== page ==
Spiegelman first told his father’s story in 1972 as a cartoon strip in an underground comic called (oddly enough) Funny Animals. He then expanded it with a series of interviews and family stories published in separate volumes – one in 1986 and the second in 1991 (Maus II: a Survivor’s Tale.) In 1992 it became the only graphic novel to win a special Pulitzer Award.
Next month, the world will again be intrigued and inspired when Spiegelman’s newest addition to the Maus saga debuts. MetaMaus will share his thoughts about his unique and prize-winning graphic work. Plus talk about the difficulty of treating the Holocaust in comic form and the structure of memory that unifies the whole work. It will also include a DVD digitized copy of the Maus books with supplementary audio/visual files, documents, and commentary.
For graphic novel and manga fans, this book is a “must read”. But it also deserves a place on everyone’s “should read” list. Here’s a good book trailer video to peak your interest. Be sure to place your hold on MetaMaus soon!
MetaMaus Youtube Video:
by Anne on June 30th, 2011
In The Influencing Machine, Brooke Gladstone brings her analysis and wit from her radio show On the Media to the page. In comic form, Gladstone considers how the media influences the public, how the public influences the media, and the past, present, and future of journalism. Gladstone entertains when discussing media bias, disclosure, multiple media outlets to reflect an individual’s world view, and the digital age where news is created by anyone anywhere as soon as an event occurs.The illustrations, drawn by Josh Neufeld, are fun too. Neufeld tips his cap to iconic images from Hogarth to magazine illustrations from the Civil War era, to Planet of the Apes.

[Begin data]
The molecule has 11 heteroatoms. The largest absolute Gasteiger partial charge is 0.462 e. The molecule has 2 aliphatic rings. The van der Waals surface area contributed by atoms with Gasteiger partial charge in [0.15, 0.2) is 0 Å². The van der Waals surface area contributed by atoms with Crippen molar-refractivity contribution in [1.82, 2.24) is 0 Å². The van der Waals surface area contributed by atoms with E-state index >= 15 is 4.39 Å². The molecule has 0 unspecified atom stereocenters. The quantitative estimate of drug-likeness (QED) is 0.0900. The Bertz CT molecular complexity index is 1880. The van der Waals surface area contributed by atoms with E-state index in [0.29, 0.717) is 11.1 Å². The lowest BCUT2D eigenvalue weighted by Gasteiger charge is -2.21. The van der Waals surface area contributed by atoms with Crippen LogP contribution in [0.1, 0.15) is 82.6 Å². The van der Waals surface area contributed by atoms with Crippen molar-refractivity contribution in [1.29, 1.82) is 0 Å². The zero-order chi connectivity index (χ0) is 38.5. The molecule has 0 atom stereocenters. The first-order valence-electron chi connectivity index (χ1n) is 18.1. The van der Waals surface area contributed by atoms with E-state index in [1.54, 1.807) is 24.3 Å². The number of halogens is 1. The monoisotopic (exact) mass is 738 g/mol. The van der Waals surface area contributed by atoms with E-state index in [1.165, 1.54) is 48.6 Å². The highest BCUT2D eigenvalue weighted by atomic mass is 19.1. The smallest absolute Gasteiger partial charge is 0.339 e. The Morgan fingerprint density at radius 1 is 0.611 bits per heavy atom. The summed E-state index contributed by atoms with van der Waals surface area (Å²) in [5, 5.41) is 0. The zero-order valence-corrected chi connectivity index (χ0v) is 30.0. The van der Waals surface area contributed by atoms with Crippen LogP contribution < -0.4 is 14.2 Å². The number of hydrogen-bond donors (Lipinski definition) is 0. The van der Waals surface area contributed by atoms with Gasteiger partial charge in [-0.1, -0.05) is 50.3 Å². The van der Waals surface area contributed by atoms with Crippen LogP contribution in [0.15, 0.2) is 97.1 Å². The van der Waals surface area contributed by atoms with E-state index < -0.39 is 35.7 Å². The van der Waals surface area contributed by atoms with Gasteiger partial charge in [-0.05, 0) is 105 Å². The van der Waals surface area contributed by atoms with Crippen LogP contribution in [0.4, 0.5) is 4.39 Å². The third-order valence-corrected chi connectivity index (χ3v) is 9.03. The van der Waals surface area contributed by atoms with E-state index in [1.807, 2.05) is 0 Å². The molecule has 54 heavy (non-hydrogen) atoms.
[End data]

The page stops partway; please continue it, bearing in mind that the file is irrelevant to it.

At times, The Influencing Machine felt a little disjointed and some themes were left unconnected, which may be a limitation of the graphic novel form. I wanted more depth where Gladstone provided only small glimpses into the issues. It seemed like she only grazed the tip of the iceberg and I know she has much more to say on these issues. The conclusion also fell a little flat. Gladstone could have used the last few pages to make connections or provide an overall view of the status of the media and the public. However, she only used the last few frames, so the conclusion ended abruptly. Despite these problems, I do recommend checking it out. It is a humorous and entertaining take on this exciting and troubling time for journalism.
by Hal on March 16th, 2011
The first graphic novel to be a contender for the CBC “Canada Reads” competition, Essex County compiles three novels by Jeff Lemire, telling the tale of three generations of the LeBeuf family living in a farming community in Ontario, Canada. Love, grief, filial estrangement and reconciliation, buried family secrets; and of course, the integral sport of hockey find their way to the reader through emotions conveyed in spare yet rich drawings of black & white. Unlike the descriptive power of the novel or the visual display of film, a good graphic novel provides a little of both, leaving enough room for the reader to enter and pace the story to their own heart. This is a good graphic novel.
by John on December 17th, 2010
I was surprised to see Batwoman: Elegy on Amazon’s list of best books of the year. I was even more surprised to see an intro by Rachel Maddow. It’s about a woman at a service academy expelled for refusing to lie about being gay. She becomes vigilante instead, which involves some pretty interesting family dynamics.
Pale King, the last novel by David Foster Wallace (what a great website name) is due out in April. It involves a character named David Foster Wallace, who takes a job with the IRS in Peoria that’s so tedious, he’s given boredom survival training. Even unfinished, this beast has about 500 pages.
Also due in April, Tina Fey’s Bossypants.
J. D. Salinger: a life by Kenneth Slawenski lands in January. It promises lots of new revelations, tho it’s not likely to be more intimate than Joyce Maynard’s At Home in the World.
Leo Tolstoy’s Gospel in Brief has been re-translated for late February release. Recent movie The Last Station called attention to Tolstoy’s unorthodox religious beliefs. Tolstoy focused on lessons from Jesus’s life, and like Thomas Jefferson leaves miracles out of his version.